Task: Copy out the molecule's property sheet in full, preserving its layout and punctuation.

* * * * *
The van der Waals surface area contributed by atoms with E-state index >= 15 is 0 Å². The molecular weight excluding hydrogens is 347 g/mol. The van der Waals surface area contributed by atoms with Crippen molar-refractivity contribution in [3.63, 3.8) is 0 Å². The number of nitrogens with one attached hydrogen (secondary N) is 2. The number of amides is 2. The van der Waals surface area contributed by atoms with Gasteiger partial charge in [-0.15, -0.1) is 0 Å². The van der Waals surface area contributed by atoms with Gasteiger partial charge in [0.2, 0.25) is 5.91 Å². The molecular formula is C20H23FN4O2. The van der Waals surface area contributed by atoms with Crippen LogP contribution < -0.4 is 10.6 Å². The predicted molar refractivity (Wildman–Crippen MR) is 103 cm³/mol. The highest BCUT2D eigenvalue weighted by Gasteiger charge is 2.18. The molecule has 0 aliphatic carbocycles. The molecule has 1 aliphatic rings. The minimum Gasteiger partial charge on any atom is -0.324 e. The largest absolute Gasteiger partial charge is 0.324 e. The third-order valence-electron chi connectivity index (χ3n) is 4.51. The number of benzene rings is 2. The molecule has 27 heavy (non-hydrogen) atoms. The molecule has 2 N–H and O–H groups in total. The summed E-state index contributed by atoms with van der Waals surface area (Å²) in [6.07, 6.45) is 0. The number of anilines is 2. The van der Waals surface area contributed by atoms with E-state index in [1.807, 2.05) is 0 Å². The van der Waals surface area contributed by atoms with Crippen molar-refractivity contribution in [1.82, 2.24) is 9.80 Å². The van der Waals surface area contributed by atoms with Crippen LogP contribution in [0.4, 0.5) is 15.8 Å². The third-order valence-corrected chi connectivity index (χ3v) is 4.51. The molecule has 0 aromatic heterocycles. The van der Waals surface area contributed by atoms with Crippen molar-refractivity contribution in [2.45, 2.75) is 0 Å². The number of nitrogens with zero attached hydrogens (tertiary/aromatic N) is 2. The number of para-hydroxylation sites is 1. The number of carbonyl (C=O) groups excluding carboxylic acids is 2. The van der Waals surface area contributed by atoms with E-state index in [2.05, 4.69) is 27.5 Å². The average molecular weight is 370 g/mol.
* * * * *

The van der Waals surface area contributed by atoms with E-state index >= 15 is 0 Å². The molecular weight excluding hydrogens is 347 g/mol. The van der Waals surface area contributed by atoms with Crippen molar-refractivity contribution in [3.63, 3.8) is 0 Å². The number of nitrogens with one attached hydrogen (secondary N) is 2. The number of amides is 2. The van der Waals surface area contributed by atoms with Gasteiger partial charge in [-0.15, -0.1) is 0 Å². The van der Waals surface area contributed by atoms with Gasteiger partial charge in [0.2, 0.25) is 5.91 Å². The molecular formula is C20H23FN4O2. The van der Waals surface area contributed by atoms with Crippen LogP contribution < -0.4 is 10.6 Å². The predicted molar refractivity (Wildman–Crippen MR) is 103 cm³/mol. The highest BCUT2D eigenvalue weighted by Gasteiger charge is 2.18. The molecule has 0 aliphatic carbocycles. The molecule has 1 aliphatic rings. The minimum Gasteiger partial charge on any atom is -0.324 e. The largest absolute Gasteiger partial charge is 0.324 e. The third-order valence-electron chi connectivity index (χ3n) is 4.51. The number of benzene rings is 2. The molecule has 27 heavy (non-hydrogen) atoms. The molecule has 2 N–H and O–H groups in total. The summed E-state index contributed by atoms with van der Waals surface area (Å²) in [6.07, 6.45) is 0. The number of anilines is 2. The van der Waals surface area contributed by atoms with E-state index in [1.807, 2.05) is 0 Å². The van der Waals surface area contributed by atoms with Crippen molar-refractivity contribution in [1.82, 2.24) is 9.80 Å². The van der Waals surface area contributed by atoms with Crippen LogP contribution in [0.4, 0.5) is 15.8 Å². The third-order valence-corrected chi connectivity index (χ3v) is 4.51. The molecule has 0 aromatic heterocycles. The van der Waals surface area contributed by atoms with Crippen molar-refractivity contribution in [2.45, 2.75) is 0 Å². The number of nitrogens with zero attached hydrogens (tertiary/aromatic N) is 2. The number of para-hydroxylation sites is 1. The number of carbonyl (C=O) groups excluding carboxylic acids is 2. The van der Waals surface area contributed by atoms with E-state index in [2.05, 4.69) is 27.5 Å². The average molecular weight is 370 g/mol.